Since then Support around lee has been growing. In a Monday press release, Lee reported a surge in endorsements and fundraising from organizations, unions and many long-time elected officials. The complete release is below:

“Western Pennsylvanian State Rep. Summer Lee (D-34) has received a surge in donations and a growing list of new support from labor unions, community organizations, and elected officials following news of her primary challenge by Chris Roland, a North Braddock councilman. Rep. Lee won her seat by defeating a long-term incumbent in 2018 and is the first Black woman to represent Western Pennsylvania in the state house. 

Last week the Working Families Party endorsed Rep. Lee, and is providing strategic support to her race. She has received a surge of grassroots contributions. To date, she has raised $108,176 for her reelection, with an average donation of $83.45. 

“Rep. Summer Lee is committed to fighting for working families in western Pennsylvania, and that is why we’re committed to fighting for her,” said Nicolas O’Rourke, Organizing Director for Pennsylvania Working Families Party. “We need allies in Harrisburg who support raising the minimum wage to $15 an hour, who care about fighting climate change in our backyard, and who run for office because they genuinely care about the communities they serve, not just their high-dollar donors.”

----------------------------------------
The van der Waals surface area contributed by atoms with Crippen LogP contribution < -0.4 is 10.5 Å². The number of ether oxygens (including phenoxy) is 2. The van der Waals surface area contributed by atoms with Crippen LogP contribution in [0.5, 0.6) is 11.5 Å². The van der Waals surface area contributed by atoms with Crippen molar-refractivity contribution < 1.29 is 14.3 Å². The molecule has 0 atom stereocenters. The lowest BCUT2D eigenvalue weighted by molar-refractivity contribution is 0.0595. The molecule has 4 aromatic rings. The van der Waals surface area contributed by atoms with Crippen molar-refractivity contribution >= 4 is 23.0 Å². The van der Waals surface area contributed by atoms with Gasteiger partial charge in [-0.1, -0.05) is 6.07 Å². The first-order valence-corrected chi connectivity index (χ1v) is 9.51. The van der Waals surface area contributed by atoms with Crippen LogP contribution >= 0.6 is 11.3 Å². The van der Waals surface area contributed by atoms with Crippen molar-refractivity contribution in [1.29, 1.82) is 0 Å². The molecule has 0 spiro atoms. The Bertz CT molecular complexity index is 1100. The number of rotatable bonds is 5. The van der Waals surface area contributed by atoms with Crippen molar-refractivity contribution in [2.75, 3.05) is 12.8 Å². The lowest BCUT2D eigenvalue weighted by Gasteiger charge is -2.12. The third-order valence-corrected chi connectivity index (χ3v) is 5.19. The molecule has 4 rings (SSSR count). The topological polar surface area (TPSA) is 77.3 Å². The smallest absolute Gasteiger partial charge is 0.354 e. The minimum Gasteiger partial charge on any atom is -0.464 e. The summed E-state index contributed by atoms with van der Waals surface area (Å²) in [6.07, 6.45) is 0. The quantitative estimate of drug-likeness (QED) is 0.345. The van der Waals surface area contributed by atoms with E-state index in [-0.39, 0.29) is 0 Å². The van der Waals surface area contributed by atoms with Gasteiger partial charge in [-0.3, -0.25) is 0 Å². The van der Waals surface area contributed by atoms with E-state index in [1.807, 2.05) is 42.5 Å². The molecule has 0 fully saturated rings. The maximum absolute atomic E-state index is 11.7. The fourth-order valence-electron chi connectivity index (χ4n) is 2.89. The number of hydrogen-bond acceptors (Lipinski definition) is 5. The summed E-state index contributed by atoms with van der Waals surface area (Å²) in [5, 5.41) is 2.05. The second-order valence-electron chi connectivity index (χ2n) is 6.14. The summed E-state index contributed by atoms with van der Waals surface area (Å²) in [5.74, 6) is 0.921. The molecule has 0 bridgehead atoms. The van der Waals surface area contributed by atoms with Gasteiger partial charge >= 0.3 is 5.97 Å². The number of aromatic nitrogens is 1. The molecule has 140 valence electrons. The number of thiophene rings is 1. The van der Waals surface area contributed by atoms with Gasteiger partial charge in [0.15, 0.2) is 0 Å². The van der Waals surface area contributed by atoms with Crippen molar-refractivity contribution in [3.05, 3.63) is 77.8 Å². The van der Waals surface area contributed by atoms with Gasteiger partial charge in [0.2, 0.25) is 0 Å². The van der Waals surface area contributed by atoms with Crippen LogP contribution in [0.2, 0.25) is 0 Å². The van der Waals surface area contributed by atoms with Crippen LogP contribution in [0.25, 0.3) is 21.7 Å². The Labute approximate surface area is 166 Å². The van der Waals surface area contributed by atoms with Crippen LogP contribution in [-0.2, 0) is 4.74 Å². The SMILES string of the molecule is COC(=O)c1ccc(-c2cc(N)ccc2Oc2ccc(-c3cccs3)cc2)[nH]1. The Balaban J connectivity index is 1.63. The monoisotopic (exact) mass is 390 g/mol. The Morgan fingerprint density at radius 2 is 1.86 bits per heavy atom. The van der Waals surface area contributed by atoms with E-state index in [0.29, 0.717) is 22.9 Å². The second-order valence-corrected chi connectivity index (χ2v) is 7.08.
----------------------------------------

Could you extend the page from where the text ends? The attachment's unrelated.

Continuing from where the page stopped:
Lisa Rhodes, Chair of the PA Democratic Black Caucus, State Senators Katie Muth (D-44), Larry Farnese (D- 1), Lindsey Williams (D-38)  and state representatives Frank Dermody (D-33), Dan Frankel (D-23), Austin Davis (D-35), Ed Gainey (D-24), Jake Wheatley (D-19), Malcolm Kenyatta (D-181), Joe Hohenstein (D-177), Chris Rabb (D-200), Elizabeth Fiedler (D-184), Danielle Otten (D-155), Sara Innamorato (D-21) have also endorsed Lee

“I enthusiastically support Rep. Summer Lee because she is a bold new progressive voice in Harrisburg. In her first term in office, she has unwaveringly lifted up the concerns and priorities of poor and working class people, and all Pennsylvanians who value racial, economic and environmental justice,” said Rep. Chris Rabb (D-200).